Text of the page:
Glasgow offers a number of surprising shopping experiences. But of most interest to the visitor are those that are tied to the city’s working class history as much as they are its prosperous present
For starters, swing by the overtly self-conscious Italian Centre. On the edge of the Merchant City, The Italian Centre (Ingram Street: +44 141 552 6099) is home to world famous names, a selection of the finest Italian designer stores and the UK's first ever Versace store. Featuring Renaissance sculptures and Italian inspired façades, the complex was converted from a series of derelict 19th-century tenements and is now home to enough upmarket brands to give an overloaded Glasgow shopper a heart attack.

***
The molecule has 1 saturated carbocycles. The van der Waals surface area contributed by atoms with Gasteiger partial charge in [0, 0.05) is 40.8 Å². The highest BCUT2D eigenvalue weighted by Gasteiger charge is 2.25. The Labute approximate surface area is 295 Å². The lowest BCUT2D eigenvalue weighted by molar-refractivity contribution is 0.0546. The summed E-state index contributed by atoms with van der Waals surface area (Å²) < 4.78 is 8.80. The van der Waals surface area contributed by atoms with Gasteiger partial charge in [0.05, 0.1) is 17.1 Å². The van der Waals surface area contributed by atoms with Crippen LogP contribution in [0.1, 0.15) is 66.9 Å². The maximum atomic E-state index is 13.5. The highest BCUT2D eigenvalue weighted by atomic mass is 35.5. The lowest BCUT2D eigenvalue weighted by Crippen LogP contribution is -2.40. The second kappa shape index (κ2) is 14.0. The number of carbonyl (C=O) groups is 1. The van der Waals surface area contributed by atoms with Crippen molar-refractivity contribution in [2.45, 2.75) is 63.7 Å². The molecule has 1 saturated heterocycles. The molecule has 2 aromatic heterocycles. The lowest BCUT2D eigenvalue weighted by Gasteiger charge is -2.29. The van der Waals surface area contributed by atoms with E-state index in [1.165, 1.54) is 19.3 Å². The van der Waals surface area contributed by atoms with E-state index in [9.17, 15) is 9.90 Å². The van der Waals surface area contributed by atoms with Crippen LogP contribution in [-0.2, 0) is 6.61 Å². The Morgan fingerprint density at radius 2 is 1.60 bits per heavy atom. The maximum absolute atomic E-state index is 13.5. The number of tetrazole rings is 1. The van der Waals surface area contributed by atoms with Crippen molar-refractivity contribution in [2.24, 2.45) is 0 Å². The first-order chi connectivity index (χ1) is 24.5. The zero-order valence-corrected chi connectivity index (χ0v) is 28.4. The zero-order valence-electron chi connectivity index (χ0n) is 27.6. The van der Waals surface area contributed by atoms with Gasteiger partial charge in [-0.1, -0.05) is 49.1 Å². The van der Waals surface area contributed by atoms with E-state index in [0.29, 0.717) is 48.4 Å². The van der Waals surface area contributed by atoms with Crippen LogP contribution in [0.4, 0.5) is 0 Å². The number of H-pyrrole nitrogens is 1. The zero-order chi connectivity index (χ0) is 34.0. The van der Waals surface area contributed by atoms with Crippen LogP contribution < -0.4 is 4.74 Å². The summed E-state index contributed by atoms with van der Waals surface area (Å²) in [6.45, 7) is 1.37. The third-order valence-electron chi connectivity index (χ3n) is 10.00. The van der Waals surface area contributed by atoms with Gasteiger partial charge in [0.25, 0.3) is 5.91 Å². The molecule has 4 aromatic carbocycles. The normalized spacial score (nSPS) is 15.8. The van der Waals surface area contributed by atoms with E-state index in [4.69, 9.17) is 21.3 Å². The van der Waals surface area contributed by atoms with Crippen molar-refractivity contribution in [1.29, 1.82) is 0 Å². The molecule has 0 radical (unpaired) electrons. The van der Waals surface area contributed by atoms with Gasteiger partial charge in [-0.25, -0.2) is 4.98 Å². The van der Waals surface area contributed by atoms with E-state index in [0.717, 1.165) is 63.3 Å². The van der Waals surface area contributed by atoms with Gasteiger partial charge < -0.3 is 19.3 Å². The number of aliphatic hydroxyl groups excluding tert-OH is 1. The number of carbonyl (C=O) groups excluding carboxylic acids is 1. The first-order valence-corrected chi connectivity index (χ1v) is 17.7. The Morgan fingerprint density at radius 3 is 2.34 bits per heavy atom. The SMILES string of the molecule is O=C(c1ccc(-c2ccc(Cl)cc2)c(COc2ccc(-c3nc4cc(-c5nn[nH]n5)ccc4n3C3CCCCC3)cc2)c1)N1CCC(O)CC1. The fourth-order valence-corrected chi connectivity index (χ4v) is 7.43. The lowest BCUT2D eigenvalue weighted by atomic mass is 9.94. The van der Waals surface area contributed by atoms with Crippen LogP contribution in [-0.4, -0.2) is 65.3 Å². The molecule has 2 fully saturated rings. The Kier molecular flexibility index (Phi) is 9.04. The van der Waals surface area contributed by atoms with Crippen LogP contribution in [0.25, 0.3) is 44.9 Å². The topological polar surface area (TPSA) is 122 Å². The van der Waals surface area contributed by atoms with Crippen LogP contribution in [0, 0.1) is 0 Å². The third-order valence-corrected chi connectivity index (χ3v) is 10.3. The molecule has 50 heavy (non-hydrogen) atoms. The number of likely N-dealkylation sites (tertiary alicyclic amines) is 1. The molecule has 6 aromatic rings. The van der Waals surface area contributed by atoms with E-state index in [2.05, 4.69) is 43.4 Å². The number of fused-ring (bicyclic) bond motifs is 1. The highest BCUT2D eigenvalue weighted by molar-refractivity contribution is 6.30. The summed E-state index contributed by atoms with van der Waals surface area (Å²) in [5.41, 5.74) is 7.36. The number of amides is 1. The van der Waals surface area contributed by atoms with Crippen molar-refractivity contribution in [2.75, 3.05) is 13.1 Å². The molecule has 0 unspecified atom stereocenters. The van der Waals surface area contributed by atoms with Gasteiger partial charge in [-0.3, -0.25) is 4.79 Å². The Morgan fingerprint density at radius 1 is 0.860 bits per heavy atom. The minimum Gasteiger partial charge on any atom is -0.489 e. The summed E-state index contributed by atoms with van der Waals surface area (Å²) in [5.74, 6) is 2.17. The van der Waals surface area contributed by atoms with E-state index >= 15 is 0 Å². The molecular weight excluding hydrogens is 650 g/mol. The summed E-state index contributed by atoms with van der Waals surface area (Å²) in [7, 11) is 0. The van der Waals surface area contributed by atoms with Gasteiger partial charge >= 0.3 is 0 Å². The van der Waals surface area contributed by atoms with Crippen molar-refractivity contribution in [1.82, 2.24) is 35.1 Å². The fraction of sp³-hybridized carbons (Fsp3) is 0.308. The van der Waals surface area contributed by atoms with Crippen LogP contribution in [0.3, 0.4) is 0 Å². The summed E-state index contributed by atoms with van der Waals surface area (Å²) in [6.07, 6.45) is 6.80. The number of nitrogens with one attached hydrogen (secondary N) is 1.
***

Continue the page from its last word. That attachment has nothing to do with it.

But the Italian connection runs deeper than just Valentino or Armani. In the 1890s, as thousands of families from central Italy migrated west to America, many stopped off en route in Glasgow and – whether wooed by Scottish weather or women – decided to stay. Today there are 30,000 Scots-Italians and their fashion sense has definitely rubbed off on the locals. Local Italian-Scottish pop stars Sharleen Spiteri from Texas and Paolo Nutini are the pin-ups of choice of course. Agent Provocateur (213 Ingram Street, Glasgow, G1 1DQ;+44 0141 221 2538; www.agentprovocateur.com/stores), the city’s most famous and exclusive lingerie boutique, is also in the neighbourhood.
Relaxed market shopping